Lib Dem anger over plan for Cameron to address conference

Senior Lib Dems warn that it “would be madness” for Tory leader to address party conference.

Later this month the Lib Dems and the Tories will hold a joint political cabinet to discuss the upcoming conference season and how to promote the coalition's successes. One proposal doing the rounds is for coalition cabinet members to speak at each other's party conferences, with David Cameron potentially addressing the Lib Dems in Liverpool.

So a report in today's Herald of Lib Dem unease over the plan could be a sign of trouble to come. The paper quotes one senior Lib Dem as saying: "It would be madness and could backfire quite badly. Lib Dems are proud of their distinct identity. They don't want to feel as though they are being swallowed up by the Conservatives."

One shouldn't exagerrate the level of discontent among the Lib Dem grass roots: a new poll for Liberal Democrat Voice finds that party members support every one of the measures in George Osborne's emergency Budget. But it's hard to imagine Cameron receiving a particularly warm welcome in Liverpool.

The conference season should provide space and time for both parties to consider what they've won and lost by forming a coalition government. Inviting Cameron to the Lib Dem gathering would hinder this necessary exercise.

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George Eaton is political editor of the New Statesman.

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Quiz: Can you identify fake news?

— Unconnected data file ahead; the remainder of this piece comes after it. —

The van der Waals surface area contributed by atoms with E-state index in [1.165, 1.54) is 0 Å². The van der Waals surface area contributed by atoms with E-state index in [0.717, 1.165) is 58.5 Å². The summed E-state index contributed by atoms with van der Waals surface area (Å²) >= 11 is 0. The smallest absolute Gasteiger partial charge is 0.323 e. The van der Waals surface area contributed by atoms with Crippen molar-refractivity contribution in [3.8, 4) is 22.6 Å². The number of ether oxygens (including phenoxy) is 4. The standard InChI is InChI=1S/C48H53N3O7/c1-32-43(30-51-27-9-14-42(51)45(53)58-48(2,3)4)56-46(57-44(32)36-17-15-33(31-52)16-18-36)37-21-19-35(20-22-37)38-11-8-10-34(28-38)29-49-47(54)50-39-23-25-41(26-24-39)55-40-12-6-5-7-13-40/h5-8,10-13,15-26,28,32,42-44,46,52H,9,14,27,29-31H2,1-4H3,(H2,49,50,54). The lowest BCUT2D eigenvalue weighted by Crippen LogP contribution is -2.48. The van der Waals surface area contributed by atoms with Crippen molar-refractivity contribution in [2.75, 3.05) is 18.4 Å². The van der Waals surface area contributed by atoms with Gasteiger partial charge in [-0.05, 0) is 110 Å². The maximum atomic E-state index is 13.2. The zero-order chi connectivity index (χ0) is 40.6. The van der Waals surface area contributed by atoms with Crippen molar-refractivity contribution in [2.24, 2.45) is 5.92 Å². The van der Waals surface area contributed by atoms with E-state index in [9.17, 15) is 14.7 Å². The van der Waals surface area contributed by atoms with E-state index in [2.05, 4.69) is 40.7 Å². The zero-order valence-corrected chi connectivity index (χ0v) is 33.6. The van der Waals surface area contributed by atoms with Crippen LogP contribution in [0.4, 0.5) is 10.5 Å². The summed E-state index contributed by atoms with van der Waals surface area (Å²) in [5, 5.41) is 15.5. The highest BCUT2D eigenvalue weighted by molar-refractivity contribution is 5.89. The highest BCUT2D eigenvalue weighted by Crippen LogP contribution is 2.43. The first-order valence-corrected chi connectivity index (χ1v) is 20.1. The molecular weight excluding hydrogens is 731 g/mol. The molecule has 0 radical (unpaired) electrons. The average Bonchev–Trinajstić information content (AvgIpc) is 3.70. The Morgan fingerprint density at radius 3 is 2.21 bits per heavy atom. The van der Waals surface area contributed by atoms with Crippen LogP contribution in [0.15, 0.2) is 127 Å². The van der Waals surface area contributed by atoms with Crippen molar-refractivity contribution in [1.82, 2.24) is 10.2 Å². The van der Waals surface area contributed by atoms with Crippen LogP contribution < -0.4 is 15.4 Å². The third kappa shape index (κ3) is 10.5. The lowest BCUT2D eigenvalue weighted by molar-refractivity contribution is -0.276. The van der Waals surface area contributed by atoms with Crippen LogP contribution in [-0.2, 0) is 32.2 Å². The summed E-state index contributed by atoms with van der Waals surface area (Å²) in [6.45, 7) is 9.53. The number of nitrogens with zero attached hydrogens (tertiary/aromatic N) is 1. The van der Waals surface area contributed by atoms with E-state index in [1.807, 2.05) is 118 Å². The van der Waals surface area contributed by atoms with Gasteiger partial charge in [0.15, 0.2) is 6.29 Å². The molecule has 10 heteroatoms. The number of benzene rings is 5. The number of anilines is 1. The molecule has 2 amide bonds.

The furore around "fake" news shows no sign of abating. Can you spot what's real and what's not?

Hillary Clinton has spoken out today to warn about the fake news epidemic sweeping the world. Clinton went as far as to say that "lives are at risk" from fake news, the day after Pope Francis compared reading fake news to eating poop. (Side note: with real news like that, who needs the fake stuff?)

The sweeping distrust in fake news has caused some confusion, however, as many are unsure about how to actually tell the reals and the fakes apart. Short from seeing whether the logo will scratch off and asking the man from the market where he got it from, how can you really identify fake news? Take our test to see whether you have all the answers.

 

 

In all seriousness, many claim that identifying fake news is a simple matter of checking the source and disbelieving anything "too good to be true". Unfortunately, however, fake news outlets post real stories too, and real news outlets often slip up and publish the fakes. Use fact-checking websites like Snopes to really get to the bottom of a story, and always do a quick Google before you share anything. 

Amelia Tait is a technology and digital culture writer at the New Statesman.